France Wants Names Of Twitter Users
January 25, 2013

Twitter Ordered To Hand Over Names Of Racist Tweeters

Peter Suciu for — Your Universe Online

On Friday a French court ruled that micro blog service Twitter, which allows users to post 140-character “tweets,” must hand over the identities of users in France who used the service to post racist remarks. The Paris court ordered Twitter to turn over to the French Union of Jewish Students (UEJF) whatever data the service had that could help identify the account holders who posted the tweets.

The court further ordered Twitter to make it easier for users of its French website to report “illicit content,” including revisionist statements and other racist comments.

Last October, the company, after numerous complaints, agreed to remove anti-Semitic tweets, which included racial slurs and photos evoking the Holocaust. While that was from user pressure, the court order is another matter.

As the Huffington Post noted on Friday, Twitter may not have to comply with the court order as the U.S. company has no personnel or offices in France.

This is not the first time anti-Semitic content online has been addressed in France. Back in 2000, a French judge ruled Yahoo had to make it impossible for French users to access sites auctioning race hate memorabilia, including Nazi-related items. Existing French law prohibits the selling or display of anything that incites racism.

The Twitter case began in October with tweets containing racist comments including the hashtag #UBonJuif -- a good Jew. This started a trend that included #SiMonFilsEstGay -- if my son is gay. Twitter responded by removing the majority of the offending content from the site, but at the time refused to hand over details of the groups making the posts -- which not surprisingly were posted under pseudonyms.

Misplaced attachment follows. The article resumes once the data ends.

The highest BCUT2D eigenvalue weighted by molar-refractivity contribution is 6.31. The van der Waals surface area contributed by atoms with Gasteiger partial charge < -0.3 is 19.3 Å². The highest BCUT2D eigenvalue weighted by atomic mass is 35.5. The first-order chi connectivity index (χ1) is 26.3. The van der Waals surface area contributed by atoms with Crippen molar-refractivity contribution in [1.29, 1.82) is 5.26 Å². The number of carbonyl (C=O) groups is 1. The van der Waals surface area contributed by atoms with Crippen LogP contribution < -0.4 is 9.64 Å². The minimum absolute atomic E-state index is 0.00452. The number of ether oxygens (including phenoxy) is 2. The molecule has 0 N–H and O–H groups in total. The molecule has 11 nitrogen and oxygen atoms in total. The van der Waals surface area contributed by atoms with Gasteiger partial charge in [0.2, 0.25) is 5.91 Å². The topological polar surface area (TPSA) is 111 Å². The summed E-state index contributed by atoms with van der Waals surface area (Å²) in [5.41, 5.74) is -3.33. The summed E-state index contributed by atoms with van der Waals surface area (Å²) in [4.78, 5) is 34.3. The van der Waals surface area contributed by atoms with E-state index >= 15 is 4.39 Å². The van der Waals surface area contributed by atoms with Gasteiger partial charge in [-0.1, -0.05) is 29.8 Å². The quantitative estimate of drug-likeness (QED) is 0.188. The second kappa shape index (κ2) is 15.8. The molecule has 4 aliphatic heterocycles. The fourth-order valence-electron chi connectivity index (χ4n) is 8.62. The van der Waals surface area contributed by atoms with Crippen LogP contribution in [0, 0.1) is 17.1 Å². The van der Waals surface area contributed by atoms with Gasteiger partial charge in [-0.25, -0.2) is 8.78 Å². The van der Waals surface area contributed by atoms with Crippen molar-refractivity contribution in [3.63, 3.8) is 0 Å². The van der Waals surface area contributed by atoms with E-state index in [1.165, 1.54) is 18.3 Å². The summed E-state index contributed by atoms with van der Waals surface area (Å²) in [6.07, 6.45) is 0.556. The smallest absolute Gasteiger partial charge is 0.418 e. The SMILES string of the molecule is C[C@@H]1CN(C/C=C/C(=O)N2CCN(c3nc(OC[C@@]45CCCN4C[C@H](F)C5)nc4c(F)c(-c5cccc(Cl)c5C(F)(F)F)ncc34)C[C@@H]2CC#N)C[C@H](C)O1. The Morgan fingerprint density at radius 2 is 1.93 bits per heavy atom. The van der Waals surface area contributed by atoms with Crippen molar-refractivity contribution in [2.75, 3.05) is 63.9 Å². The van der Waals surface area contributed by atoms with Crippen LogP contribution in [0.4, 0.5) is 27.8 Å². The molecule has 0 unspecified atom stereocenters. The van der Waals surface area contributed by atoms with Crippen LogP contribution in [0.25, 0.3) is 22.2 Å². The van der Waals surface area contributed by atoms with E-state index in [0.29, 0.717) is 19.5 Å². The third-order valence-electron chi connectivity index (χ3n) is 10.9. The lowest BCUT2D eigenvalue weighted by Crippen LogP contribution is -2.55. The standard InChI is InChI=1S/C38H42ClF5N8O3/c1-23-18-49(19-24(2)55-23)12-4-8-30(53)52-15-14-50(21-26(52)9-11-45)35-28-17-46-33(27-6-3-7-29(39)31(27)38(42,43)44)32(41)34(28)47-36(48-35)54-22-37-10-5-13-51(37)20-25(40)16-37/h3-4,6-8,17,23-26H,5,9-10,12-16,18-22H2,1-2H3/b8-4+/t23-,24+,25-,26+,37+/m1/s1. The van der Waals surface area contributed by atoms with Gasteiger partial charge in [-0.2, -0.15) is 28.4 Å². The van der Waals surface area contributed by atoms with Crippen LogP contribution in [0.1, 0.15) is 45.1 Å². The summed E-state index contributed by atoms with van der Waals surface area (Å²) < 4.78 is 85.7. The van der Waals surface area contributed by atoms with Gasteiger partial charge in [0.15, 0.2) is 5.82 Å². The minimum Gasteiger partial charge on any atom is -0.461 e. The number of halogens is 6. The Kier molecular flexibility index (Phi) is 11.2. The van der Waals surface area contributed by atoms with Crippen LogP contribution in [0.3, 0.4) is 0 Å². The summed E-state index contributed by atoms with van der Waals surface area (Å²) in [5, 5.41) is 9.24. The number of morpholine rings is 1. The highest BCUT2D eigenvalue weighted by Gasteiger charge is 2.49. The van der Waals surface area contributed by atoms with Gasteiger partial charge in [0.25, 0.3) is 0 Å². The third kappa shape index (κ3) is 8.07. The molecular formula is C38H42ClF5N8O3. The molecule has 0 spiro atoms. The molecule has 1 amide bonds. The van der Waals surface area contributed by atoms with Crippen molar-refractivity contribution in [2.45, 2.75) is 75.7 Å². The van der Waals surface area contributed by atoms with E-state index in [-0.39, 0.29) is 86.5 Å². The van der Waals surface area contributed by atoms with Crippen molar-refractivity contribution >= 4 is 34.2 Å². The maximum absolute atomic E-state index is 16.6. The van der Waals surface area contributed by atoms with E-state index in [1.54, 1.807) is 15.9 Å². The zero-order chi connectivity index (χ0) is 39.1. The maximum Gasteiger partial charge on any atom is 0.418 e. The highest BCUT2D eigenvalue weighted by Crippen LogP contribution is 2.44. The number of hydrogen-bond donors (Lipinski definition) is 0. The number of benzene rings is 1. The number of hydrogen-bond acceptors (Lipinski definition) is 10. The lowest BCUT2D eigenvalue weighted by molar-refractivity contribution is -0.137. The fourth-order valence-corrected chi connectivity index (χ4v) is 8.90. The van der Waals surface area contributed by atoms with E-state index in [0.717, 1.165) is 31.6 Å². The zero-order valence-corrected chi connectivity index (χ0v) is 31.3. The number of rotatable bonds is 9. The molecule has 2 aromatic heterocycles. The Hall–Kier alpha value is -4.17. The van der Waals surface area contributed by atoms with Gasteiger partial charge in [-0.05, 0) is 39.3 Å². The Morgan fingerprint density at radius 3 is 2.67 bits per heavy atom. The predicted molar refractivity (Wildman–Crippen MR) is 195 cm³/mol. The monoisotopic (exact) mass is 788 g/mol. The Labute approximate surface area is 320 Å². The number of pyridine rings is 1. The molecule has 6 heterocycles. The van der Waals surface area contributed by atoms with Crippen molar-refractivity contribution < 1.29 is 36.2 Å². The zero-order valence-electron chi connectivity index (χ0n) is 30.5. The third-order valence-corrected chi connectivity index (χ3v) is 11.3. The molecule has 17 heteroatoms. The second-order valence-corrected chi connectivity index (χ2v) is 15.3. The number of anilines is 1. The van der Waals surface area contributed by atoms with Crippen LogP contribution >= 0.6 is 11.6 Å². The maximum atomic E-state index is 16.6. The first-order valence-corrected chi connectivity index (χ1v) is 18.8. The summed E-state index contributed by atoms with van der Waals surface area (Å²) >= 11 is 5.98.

It was that refusal in October that subsequently prompted the lawsuit from the UEJF that led to today´s ruling.

Twitter´s response to date has been to remove posts in countries where those posts violate the law, and last October went a little further by blocking access to neo-Nazi sites in Germany.

As far as identifying actual users, it seems that is a line Twitter may not readily cross. The micro social network maintains its data is stored on US-based servers and thus, it has no obligation -- legal or otherwise -- to divulge the identity of users unless it is served by a court in the United States. That has actually happened, most notably in relation to Occupy protestors last year, which Twitter strongly resisted.

“It is our policy to respond to such US court-ordered requests when properly served,” Twitter responded via its website and reported by The New York Times.

The French have responded that the company faces fines of $1,300 per day until it complies.

“This is a historic decision, that has delivered French justice today,” said UEJF president Jonathan Hayoun, as reported by TG Daily. “It tells the victims of racism and [anti-Semitism] that they are not alone, and that the French law that defends them applies everywhere.”

No doubt many people on both sides of the issue will take to Twitter to voice their opinions on this case.